Colona Divers el-gouna Colona Divers 40 years experience in the Red Sea

Ungousch West

The name is Ungousch not Um Gush, Um Usk or similar spellings suggested on different maps and books. It’s got nothing to do with anyone’s mother. The name comes from Egyptian fisherman slang for restless, the way a school of fish can make a commotion and splashing at the surface. When the fishermen saw the abundance of fish continually breaking the surface in this lagoon and how the nets were almost torn apart by the huge catch they called the reef “Ungousch”. The Reef With The Restless Fish.

This is a big crescent-shaped reef with a sheltered lagoon opening up to the south. On an aerial- or satellite photo it actually looks like a cookie with a bite mark. On the south-west corner of the reef there is a banana-shaped appendix where boats get excellent shelter from wind and waves. The dive can be made from the mooring but during strong current from the north it might be a better idea to drift from a few hundred meters up the reef. Normally the current comes from the north in the morning and from the south in the afternoon. However do not take this as gospel, there is no such thing as “normal” in the Red Sea.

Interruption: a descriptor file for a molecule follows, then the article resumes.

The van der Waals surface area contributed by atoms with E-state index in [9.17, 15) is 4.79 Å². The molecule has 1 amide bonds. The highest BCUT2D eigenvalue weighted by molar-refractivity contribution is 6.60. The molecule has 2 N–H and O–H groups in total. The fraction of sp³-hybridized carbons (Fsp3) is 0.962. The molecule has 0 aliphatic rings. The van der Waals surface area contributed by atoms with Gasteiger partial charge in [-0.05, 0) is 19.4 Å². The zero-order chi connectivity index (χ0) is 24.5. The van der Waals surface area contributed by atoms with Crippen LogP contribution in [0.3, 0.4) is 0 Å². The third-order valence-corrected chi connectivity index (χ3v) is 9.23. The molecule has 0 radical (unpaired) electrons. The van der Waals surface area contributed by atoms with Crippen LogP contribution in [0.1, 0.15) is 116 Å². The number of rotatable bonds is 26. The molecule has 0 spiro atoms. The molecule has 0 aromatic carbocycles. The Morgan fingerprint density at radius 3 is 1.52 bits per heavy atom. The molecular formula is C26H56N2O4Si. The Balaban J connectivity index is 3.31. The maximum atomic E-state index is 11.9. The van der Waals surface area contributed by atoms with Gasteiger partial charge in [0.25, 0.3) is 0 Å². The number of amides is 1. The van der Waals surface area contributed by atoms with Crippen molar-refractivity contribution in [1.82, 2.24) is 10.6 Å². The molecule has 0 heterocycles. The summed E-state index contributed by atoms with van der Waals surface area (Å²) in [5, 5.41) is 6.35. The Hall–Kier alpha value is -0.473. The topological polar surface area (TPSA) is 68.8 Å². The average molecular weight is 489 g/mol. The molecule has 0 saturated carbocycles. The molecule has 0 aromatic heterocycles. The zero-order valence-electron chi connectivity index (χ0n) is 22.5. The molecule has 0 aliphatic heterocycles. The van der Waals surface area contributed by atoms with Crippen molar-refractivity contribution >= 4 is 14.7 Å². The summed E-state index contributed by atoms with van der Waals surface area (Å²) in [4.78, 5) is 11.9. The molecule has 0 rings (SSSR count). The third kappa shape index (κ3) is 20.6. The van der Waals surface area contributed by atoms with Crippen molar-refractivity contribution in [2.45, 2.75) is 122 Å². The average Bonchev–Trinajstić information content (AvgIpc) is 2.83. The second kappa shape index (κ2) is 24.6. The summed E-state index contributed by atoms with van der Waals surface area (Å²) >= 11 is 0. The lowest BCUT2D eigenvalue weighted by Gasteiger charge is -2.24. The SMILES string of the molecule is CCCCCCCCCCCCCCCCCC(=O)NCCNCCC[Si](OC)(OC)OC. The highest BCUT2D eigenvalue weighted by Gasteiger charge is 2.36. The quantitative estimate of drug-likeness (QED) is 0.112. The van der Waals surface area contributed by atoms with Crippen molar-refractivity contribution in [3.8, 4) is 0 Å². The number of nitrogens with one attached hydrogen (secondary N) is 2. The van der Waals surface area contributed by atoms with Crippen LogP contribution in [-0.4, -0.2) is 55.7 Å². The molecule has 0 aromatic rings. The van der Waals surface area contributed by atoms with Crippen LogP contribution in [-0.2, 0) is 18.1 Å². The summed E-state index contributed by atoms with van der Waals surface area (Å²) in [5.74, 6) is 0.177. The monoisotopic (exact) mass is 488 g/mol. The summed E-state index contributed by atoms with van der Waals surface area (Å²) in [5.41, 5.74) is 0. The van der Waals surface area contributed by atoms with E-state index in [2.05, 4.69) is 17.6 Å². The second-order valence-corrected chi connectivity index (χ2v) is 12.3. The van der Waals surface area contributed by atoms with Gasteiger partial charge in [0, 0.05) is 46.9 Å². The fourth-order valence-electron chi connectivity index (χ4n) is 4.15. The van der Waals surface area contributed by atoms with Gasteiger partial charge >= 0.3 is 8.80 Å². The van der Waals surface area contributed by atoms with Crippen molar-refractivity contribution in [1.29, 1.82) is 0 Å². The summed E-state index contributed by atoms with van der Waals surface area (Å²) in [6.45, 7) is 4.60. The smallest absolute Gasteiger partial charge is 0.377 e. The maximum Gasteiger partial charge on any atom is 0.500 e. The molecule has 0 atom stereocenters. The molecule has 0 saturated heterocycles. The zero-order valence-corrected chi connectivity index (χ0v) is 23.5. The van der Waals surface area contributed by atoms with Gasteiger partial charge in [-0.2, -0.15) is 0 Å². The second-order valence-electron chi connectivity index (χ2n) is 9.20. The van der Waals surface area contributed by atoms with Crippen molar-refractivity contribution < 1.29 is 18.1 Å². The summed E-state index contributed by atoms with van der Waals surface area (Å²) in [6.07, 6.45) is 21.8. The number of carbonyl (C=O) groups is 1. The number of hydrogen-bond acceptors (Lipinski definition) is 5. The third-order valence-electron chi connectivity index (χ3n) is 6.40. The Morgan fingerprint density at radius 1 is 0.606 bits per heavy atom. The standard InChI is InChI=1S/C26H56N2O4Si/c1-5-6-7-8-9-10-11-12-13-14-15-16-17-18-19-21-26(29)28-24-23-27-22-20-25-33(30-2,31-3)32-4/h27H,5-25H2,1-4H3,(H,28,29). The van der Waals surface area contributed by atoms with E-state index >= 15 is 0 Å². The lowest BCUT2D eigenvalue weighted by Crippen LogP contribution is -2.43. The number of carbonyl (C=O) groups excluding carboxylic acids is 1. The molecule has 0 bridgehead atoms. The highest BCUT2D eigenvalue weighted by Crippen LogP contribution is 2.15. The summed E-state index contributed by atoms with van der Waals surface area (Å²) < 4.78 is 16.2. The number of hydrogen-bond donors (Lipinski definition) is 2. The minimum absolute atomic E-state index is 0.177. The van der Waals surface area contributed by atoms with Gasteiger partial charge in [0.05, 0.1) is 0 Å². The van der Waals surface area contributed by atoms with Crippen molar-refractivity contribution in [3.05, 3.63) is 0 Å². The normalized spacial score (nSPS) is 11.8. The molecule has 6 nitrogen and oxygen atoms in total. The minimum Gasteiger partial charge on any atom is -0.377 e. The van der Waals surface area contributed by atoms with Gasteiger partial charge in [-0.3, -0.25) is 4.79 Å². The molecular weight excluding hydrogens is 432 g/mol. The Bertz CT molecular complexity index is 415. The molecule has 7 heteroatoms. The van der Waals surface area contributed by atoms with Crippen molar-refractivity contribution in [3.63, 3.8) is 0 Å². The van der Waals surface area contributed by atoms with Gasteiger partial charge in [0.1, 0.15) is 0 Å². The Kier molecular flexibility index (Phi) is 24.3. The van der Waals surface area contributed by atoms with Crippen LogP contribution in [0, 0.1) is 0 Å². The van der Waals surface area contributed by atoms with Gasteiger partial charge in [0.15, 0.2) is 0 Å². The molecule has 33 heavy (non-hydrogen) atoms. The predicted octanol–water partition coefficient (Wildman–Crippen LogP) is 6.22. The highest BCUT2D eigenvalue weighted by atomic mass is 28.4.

Descending under the boat you will find yourself over a coral covered seabed at a depth of around 18 meters. This might not be the pret tiest coral garden in the Red Sea but it’s excellent to use for navigation purposes. Swim west till you see the first pinnacle.

On route to the second pinnacle you pass a coral ridge that comes down from the main reef. Take your time to explore this area. The two pinnacles and the ridge are covered in deeppurple soft coral and doubles as a dazzling backdrop for the classic Red-Sea-Picture.

At this point it’s probably time to think about getting to a shallower depth and while doing so you swim back to the wall where you turn back. The top of the reef is best and at the very south-east tip of the reef a beautiful little canyon and dramatic overhang make your safety stop worth remembering.

Big thanks to Anders "Samaka" Jälmsjö ( for the site map and description.

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